John: George Spencer-Brown was a philosopher who worked at Sigma during my time there. He was a total nutcase who was incapable of doing the operational research or projects that we were hired to do. Despite his incompetence, Stafford Beer, our boss, hired him on the basis of Bertrand Russell's  recommendation. Spencer-Brown was probably an illegitimate son of Bertrand Russell, as Russell's biography had a photograph of him as a young man who was almost a double of Spencer-Brown. However, after a short period, Stafford had to fire him because he was useless.

Evgeny: What was the atmosphere like at Sigma?

John: Despite the occasional nutcase, there was a lot of camaraderie at Sigma. It was a self-organizing system where people formed teams to do specific projects for clients, and those who got along and respected each other had a great time.

I enjoyed my time at Sigma because I had more responsibility than an average person of my age. I was dealing with much more important questions in large organizations than other individuals of my age would be. There was a group of people who respected each other, and everything was fine. However, there were also other people who were not as fine and who were getting paid. This must have created a financial problem for Stafford in the top and senior management, and obviously, it was something which the French would have taken exception to. But there was a turnover of people who didn't fit in and didn't share the camaraderie.

Evgeny: Can you tell me about the office design at Sigma?

John: The office was designed on an open-plan basis, and Stafford wanted to encourage interaction between everybody. This had all the attributes of a self-organizing system. Libraries are interaction spaces where people do meet each other and exchange unscripted words, and this, of course, is a thoroughly good thing, and something which Stafford had wished to encourage. I think it probably worked extremely well, and it was a good thing.

Evgeny: I read somewhere that Stafford had implemented a very intriguing sabbaticals system at Sigma? What was it about?

John: Stafford encouraged people to take sabbaticals, and Bernard Warner had taken one just before I did. He went to the University of Pennsylvania, to work with an operational research team there under Russ Ackoff . Stafford instituted this idea of sabbaticals, and Bernard Warner had taken one to go to the University of Pennsylvania, and I went to the University of California in 1967. This was a thoroughly good thing.

When I came back, Sigma was in the process of violent change, and it was just after I came back, I think that Stafford had left, and the place changed enormously, and I left shortly afterwards, and I went to a competing consulting firm called Arthur D. Little , but that was doing much the same thing. I was just forecasting. It was basically just an economic forecast of things which concerned IPC .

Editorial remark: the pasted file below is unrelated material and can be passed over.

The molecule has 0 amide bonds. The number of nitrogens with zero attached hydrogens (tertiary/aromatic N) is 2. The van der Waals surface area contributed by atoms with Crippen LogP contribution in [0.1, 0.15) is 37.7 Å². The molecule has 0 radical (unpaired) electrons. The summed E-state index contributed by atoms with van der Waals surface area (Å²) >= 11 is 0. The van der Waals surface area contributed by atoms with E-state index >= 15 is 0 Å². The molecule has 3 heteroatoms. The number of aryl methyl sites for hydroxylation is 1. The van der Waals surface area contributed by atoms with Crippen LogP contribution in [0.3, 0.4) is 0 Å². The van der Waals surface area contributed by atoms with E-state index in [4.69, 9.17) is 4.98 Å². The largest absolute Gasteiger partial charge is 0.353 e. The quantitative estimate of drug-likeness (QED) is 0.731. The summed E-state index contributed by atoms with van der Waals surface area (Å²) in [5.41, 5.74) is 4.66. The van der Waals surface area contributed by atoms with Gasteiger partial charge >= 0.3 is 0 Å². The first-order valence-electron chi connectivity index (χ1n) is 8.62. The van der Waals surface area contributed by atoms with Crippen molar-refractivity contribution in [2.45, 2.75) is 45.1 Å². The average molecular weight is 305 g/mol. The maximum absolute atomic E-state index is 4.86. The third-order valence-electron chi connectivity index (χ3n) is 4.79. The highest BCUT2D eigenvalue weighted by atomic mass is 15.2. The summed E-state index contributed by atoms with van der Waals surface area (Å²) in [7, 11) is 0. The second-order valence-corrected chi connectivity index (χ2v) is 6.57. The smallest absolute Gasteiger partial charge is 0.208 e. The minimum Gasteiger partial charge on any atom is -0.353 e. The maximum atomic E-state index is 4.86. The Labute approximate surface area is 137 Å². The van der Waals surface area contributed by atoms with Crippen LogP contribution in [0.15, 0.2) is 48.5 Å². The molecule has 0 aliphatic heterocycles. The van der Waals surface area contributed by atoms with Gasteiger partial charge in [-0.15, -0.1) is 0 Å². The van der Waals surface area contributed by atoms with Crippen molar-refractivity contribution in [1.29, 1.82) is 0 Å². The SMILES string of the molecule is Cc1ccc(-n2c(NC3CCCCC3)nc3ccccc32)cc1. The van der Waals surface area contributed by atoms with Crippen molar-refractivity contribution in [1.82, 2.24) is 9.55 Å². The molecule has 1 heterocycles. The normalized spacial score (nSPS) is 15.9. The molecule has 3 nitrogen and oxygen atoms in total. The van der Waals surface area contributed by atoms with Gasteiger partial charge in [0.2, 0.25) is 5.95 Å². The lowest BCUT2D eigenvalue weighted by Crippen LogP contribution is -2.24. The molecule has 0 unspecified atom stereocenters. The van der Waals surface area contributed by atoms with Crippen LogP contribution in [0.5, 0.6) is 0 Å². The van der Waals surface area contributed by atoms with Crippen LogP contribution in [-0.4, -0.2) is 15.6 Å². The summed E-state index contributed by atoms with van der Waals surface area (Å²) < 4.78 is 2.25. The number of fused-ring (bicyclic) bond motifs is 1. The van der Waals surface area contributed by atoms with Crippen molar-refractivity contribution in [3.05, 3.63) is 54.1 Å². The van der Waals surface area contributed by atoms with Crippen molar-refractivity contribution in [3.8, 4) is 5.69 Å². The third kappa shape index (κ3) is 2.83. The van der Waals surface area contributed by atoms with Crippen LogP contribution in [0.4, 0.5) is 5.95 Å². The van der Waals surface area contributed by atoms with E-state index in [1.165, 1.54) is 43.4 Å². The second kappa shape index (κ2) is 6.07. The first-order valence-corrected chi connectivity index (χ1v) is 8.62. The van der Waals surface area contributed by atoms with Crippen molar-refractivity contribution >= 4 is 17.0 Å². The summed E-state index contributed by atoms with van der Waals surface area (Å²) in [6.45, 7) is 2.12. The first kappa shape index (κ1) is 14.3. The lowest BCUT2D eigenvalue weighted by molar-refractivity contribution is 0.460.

Evgeny: What was a typical day like for a Sigma manager?

John: Stafford's working day began at the research department somewhere near Waybridge. Afterward, we would go to London in his car up before lunch. The top management of IPC had drinks before lunch, and Stafford would join them. I would go to his office while they had their drinks. It was interesting to see that all the top managers in IPC had a huge wet bar in a cupboard behind their desk, which was not typical of British industry. At that time, it wasn't necessarily a secret, but it certainly wasn't common.


Evgeny: What kind of reputation did Stafford enjoy at Sigma?

John: Stafford was a larger than life character and a fun person to be around. He could articulate his philosophy very well. Although opinions about him were mixed, I had nothing but the greatest respect for him. Some people thought of him as a genius, while others considered him a charlatan. In my opinion, he was a bit of both, but his strengths far outweighed his weaknesses. Stafford had an outstanding ability to see the big picture and break out of habitual ways of thinking.

The book that best represented the philosophy of operational research, in my opinion, was "Decision and Control."  However, there were varying opinions on the subject, and some people were quite taken with Stafford Beer. At Sigma, there was a range of opinions on Beer, but I believed that any charlatanism was trivial and did not detract from his overall contributions. Stafford was a cigar smoker, but I do not recall ever seeing him drink from his flask. In terms of drinking at Sigma, the top six people, which included myself, would meet for sherry just before lunch. While I do not recall any whiskey being consumed at lunchtime, I cannot say for certain as I was not paying attention.

Evgeny: What was Stafford's approach to clients?

John: Stafford was a good salesman who understood the clients' problems and gave them confidence that we would be able to help them. He was charismatic and had a way with words that made clients feel heard and understood.

Evgeny: Can you tell me about Beer's political views?

John: I would describe Stafford Beer as having liberal views but not necessarily socialist. During the pre-war socialist government policies, most of the liberal elite supported them, but this changed over time, and today I would describe Beer as liberal.

During that encounter on the plane, when he was heading to Chile, Stafford told me that he became much more left-wing. I found this interesting as it contrasted with his charismatic and business-oriented persona.

Evgeny: Did he socialize much with colleagues like yourself, during or after Sigma?

John: I sometimes met Stafford at the Athenaeum , a gentleman's club that primarily catered to academics. Most of the members were distinguished professors. We met there once or twice after we both left Sigma. These were just generally social meetings where we had drinks, and I don't remember having dinner with him. There were lots of left-wing intellectuals who were members.